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Vince Bobot

We have all heard the news about how the City of Milwaukee ranks high among cities experiencing an epidemic of human trafficking. Tragically, prostitution is a predominate activity associated with this awful activity destroying the lives of women, men and our community.

There are many reasons why the City of Milwaukee has been a target and magnet for this dreadful situation. Whether it is the proliferation of illegal drug use, the lack of a clear enforcement policy to deal with the problem or the absence of a coordinated strategy to discourage and combat it, human trafficking is not going away unless we do something about it.

Right now, the City Attorney is not assuming any meaningful role in developing a viable strategy or solution to deal with human trafficking in Milwaukee. Yet, the City Attorney, through ordinance enforcement, should be at the forefront in identifying people engaged in human trafficking and is uniquely positioned to do something about it.

Through thoughtful ordinance enforcement, many of the problems facing Milwaukee can be minimized and kept under control. Human trafficking is literally enslaving many of our young boys, girls, women and men. Prostitution is a criminal offense. Yet, the enforcement against it presents quite a problem for police.

Many people engaged in prostitution have been well schooled on how to avoid detection and arrest. A police officer needs a, clear indication that a person is offering a sexual act for a thing of value before he/ she can arrest someone for prostitution. However, that is not the case with the city ordinance, Loitering (Prostitution Related).

The city ordinance, Loitering (Prostitution Related), reads as follows: It shall be unlawful for any person to loiter or drive in any public place in a manner and under circumstances manifesting the purpose of inducing, enticing, soliciting or procuring another to commit an act of prostitution.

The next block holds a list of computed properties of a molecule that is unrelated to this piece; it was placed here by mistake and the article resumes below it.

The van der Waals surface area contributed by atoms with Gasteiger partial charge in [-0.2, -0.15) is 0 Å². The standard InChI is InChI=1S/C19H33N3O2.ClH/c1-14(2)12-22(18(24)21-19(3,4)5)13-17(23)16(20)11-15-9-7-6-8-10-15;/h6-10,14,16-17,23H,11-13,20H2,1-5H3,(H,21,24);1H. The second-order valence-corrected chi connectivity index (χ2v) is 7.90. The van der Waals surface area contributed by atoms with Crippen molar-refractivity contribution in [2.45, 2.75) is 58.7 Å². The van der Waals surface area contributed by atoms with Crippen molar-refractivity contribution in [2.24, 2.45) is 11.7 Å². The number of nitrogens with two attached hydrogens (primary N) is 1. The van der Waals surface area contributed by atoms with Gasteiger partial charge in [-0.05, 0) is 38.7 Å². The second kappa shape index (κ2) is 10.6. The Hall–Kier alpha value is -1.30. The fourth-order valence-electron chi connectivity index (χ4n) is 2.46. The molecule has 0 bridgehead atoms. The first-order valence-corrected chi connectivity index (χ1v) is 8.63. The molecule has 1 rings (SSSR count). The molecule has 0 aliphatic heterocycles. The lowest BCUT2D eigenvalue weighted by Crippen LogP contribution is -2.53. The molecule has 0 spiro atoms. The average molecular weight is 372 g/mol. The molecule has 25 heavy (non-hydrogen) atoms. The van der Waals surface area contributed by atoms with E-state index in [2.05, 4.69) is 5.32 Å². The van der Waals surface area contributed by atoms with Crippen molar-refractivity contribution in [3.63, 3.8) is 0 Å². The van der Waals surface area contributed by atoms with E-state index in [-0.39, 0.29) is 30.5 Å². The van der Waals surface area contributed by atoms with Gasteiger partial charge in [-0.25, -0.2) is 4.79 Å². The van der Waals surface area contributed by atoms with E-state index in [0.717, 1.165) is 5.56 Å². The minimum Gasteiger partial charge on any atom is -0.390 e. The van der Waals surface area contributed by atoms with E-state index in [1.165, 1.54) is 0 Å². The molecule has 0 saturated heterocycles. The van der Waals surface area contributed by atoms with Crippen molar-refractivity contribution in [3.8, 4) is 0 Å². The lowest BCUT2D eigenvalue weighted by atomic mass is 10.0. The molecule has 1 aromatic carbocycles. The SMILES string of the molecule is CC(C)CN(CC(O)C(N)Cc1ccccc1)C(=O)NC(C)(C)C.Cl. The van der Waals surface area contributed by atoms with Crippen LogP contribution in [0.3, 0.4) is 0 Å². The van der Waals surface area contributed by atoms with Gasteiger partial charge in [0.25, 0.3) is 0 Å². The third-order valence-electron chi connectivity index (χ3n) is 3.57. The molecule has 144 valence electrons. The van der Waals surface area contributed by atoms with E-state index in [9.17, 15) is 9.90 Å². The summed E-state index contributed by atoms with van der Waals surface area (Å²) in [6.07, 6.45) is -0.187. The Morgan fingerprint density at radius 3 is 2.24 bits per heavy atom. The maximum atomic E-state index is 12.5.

Presently, we have many of our city streets with large numbers of women and men walking or driving around engaged in prostitution without fear of arrest. What better way to identify and take someone into custody then using ordinance enforcement. Instead of relying on the verbal exchange between a police officer and a person engaged in prostitution to establish a case, visible observation of activity evidencing that purpose allows a police officer to take someone into custody and refer them to court where services can be in place to help that person. Additionally, that visible observation applies to both the person offering an act of sex for a thing of value and the person seeking it.

Once a person has been taken into custody for loitering, there is now another vehicle in place to deal with prostitution. Ordinance enforcement is remedial by its very nature and lends itself to referral to outside agencies to work with individuals to save their very lives.

As your next City Attorney, I will be directly involved in working with the community, the police department, district attorney’s office, and social service agencies in developing and formulating initiatives to combat human trafficking. Sitting on the sidelines and doing nothing about human trafficking as City Attorney must end.

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